There are two main types of home insurance: buildings and contents. You can buy them as standalone policies, or as a single combined buildings and contents policy.
The best option for you depends on your particular circumstances, so you might not need both types of cover.
Buildings insurance covers the structural elements of your home: the bricks and mortar, walls and windows, and permanent fixtures and fittings like baths and kitchens.
Every policy is different, but most should cover the cost of repairs or replacements, in case your home is damaged by fire, floods or other extreme weather, theft, vandalism or subsidence.
Is it for me?
If you’ve got a mortgage, chances are you already have buildings insurance. If you’re in the process of applying for a mortgage, you’ll need to get buildings insurance too, as most lenders require it.
If you’re a tenant or leaseholder, you shouldn’t have to worry about buildings insurance – it’s the responsibility of your landlord or the freeholder of the building, not you.
And if you’re a landlord? See below for more information on exactly what’s required of you in terms of insurance.
Contents insurance helps to protect your possessions: the things you keep inside your home. This includes stuff like furniture, electricals, clothes and kitchen equipment – anything you’d take with you if you moved house.
Your policy should cover the cost of repair or replacement, should your things be damaged or stolen.
There are two main types of cover: ‘new for old’ and ‘indemnity’. They offer different levels of protection, and different types of payout.
If you have a ‘new-for-old’ policy, and you make a claim for a damaged piece of furniture, you should be covered for the cost of a brand new replacement.
If you have an ‘indemnity’ policy, you’ll be covered for the value of that specific piece of furniture – taking into account its age, and subsequent wear and tear. This means ‘indemnity’ policies tend to be cheaper, but the payouts are lower.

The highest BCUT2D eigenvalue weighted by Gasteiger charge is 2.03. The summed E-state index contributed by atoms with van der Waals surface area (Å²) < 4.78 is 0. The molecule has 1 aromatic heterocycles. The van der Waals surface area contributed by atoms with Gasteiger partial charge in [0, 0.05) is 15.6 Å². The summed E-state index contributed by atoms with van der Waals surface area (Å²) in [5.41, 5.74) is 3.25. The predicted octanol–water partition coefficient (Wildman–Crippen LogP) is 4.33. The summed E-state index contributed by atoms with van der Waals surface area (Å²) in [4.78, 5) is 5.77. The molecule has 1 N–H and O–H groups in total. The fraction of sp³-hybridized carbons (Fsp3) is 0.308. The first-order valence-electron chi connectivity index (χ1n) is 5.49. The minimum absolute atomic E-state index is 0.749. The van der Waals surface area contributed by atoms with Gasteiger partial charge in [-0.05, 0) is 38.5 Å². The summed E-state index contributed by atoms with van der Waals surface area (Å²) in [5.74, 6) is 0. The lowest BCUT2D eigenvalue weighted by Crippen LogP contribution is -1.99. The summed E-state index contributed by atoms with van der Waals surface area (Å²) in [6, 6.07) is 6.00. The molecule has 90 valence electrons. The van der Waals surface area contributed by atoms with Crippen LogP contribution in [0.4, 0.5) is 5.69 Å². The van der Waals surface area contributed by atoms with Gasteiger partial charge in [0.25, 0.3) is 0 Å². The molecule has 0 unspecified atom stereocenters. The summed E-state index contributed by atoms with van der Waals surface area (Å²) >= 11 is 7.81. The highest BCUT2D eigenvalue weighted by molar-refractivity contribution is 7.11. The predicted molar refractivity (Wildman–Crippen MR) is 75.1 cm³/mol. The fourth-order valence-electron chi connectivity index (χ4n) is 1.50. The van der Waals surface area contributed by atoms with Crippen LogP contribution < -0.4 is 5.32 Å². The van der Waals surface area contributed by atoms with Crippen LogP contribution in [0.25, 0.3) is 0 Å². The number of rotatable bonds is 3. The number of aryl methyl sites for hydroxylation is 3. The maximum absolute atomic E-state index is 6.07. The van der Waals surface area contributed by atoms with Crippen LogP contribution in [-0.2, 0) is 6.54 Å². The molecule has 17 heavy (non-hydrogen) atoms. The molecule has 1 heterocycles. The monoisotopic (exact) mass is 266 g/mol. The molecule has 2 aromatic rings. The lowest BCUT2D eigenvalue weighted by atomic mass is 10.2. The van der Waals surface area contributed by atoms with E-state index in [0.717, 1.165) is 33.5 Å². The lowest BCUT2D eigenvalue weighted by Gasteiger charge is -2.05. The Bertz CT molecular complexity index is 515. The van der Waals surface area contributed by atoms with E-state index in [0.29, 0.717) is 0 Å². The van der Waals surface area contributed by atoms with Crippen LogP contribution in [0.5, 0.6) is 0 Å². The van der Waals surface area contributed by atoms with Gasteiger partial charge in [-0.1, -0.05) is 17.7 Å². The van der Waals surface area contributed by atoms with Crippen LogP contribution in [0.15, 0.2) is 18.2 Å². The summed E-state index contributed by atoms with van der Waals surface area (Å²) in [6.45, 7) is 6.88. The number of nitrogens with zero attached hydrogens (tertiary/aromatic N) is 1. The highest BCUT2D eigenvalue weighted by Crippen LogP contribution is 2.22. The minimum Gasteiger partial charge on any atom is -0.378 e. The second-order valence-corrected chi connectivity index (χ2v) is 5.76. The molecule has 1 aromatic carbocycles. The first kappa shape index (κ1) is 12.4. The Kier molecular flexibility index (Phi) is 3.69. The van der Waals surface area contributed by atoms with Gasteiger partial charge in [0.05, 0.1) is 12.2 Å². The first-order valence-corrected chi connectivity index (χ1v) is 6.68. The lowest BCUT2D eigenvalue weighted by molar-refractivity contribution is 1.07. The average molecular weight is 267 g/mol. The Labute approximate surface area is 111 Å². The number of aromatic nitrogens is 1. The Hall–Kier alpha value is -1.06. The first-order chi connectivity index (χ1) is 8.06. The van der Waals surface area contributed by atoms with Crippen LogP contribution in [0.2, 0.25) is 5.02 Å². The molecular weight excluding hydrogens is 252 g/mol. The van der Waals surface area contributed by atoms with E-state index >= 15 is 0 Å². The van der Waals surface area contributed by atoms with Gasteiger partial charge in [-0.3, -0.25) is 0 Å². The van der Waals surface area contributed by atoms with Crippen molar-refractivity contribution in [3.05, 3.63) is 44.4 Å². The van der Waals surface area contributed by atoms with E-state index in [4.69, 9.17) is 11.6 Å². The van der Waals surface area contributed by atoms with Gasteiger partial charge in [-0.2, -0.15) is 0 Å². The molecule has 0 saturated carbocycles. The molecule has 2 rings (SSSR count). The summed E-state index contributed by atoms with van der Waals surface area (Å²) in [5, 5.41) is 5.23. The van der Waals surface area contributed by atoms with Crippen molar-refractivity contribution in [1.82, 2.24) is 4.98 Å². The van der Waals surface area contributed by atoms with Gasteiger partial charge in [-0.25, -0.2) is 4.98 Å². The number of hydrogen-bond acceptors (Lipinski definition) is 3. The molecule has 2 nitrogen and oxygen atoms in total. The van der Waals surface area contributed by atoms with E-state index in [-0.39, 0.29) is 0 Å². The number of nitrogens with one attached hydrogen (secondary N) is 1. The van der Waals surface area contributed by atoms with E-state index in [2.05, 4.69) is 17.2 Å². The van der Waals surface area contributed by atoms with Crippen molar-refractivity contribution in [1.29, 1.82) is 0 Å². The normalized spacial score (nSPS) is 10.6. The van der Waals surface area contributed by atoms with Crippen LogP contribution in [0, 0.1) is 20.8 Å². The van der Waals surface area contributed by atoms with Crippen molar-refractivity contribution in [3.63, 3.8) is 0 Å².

Is it for me?
According to the Association of British Insurers, the average UK household has around £35,000 worth of possessions. That’s a lot of stuff! So whether you’re a homeowner or a tenant, contents insurance is definitely worth considering.
Add-ons and extras
You can supplement your home insurance with a selection of add-ons and extras. These provide protection against specific events, or cover particular types of belongings.
Home emergency cover is designed to protect your home in case of domestic disasters or (yes, you guessed it) emergencies. This means things like burst pipes, broken boilers and blocked drains. You’ll usually be covered for call-out costs, replacement and repair, up to a set limit for each incident. Some providers include home emergency cover as part of their home insurance, so make sure you check before you buy.
Nobody wants to be without hot water or heating, so standalone boiler cover is another popular add-on. You won’t be covered for the same breadth of issues as with a home emergency policy, but you will be covered if your boiler breaks down. Many policies also include an annual service, to help prevent problems in the first place.
Most contents insurance policies include a degree of cover for accidental damage, but only for certain items. A comprehensive accidental damage policy will cover you for all sorts of mishaps – which can be especially helpful for households with young kids. Note that general wear and tear isn’t covered by this type of insurance.
This type of cover helps to protect your portable belongings when they’re outside of your home. It’s for things like handbags, phones and tablets. Most policies apply overseas as well, but make sure you check if you’re planning to travel.
Legal expenses insurance helps to cover your legal costs, should you find yourself taking action or making a claim. It’s usually sold as an add-on to car or home insurance. When you buy it with your home insurance, it tends to cover a relatively broad range of legal proceedings: things relating to your home, employment or personal injury, as well as the supply of goods and services. It can prove great value for money, given the high cost of legal services.
As a landlord, you’re legally responsible for repairs to your property’s structure, fixtures and fittings, heating, hot water, gas appliances and electrical wiring, so buildings insurance is vital. It’s your responsibility to ensure you are adequately covered.
If you property is furnished, contents insurance could also be crucial, to cover the costs of repairing or replacing damaged furniture.
Some providers offer specialist policies for landlords, with additional features. These include liability cover (in case someone is injured on your property) and rent guarantee (to protect you against a loss of income). Legal expenses and home emergency cover are also available as add-ons for landlords.
If you don’t already have buildings and contents insurance you can get a quick and easy quote from us here.